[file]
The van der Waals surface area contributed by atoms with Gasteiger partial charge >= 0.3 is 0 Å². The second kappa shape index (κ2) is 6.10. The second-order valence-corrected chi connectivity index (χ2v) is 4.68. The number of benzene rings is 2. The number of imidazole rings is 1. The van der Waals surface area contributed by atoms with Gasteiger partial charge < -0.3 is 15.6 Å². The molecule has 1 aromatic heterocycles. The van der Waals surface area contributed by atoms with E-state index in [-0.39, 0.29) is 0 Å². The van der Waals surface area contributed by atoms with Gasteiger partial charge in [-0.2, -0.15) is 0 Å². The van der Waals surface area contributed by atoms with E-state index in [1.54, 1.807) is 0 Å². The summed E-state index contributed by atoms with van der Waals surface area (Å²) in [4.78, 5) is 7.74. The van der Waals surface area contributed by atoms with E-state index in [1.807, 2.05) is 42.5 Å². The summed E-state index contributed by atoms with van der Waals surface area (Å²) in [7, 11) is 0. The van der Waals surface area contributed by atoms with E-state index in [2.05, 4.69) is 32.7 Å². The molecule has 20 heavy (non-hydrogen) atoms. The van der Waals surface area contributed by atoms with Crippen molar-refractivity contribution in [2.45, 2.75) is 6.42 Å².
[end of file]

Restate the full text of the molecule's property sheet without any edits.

The van der Waals surface area contributed by atoms with Gasteiger partial charge >= 0.3 is 0 Å². The second kappa shape index (κ2) is 6.10. The second-order valence-corrected chi connectivity index (χ2v) is 4.68. The number of benzene rings is 2. The number of imidazole rings is 1. The van der Waals surface area contributed by atoms with Gasteiger partial charge < -0.3 is 15.6 Å². The molecule has 1 aromatic heterocycles. The van der Waals surface area contributed by atoms with E-state index in [-0.39, 0.29) is 0 Å². The van der Waals surface area contributed by atoms with Gasteiger partial charge in [-0.2, -0.15) is 0 Å². The van der Waals surface area contributed by atoms with E-state index in [1.54, 1.807) is 0 Å². The summed E-state index contributed by atoms with van der Waals surface area (Å²) in [4.78, 5) is 7.74. The van der Waals surface area contributed by atoms with E-state index in [1.807, 2.05) is 42.5 Å². The summed E-state index contributed by atoms with van der Waals surface area (Å²) in [7, 11) is 0. The van der Waals surface area contributed by atoms with E-state index in [2.05, 4.69) is 32.7 Å². The molecule has 20 heavy (non-hydrogen) atoms. The van der Waals surface area contributed by atoms with Crippen molar-refractivity contribution in [2.45, 2.75) is 6.42 Å².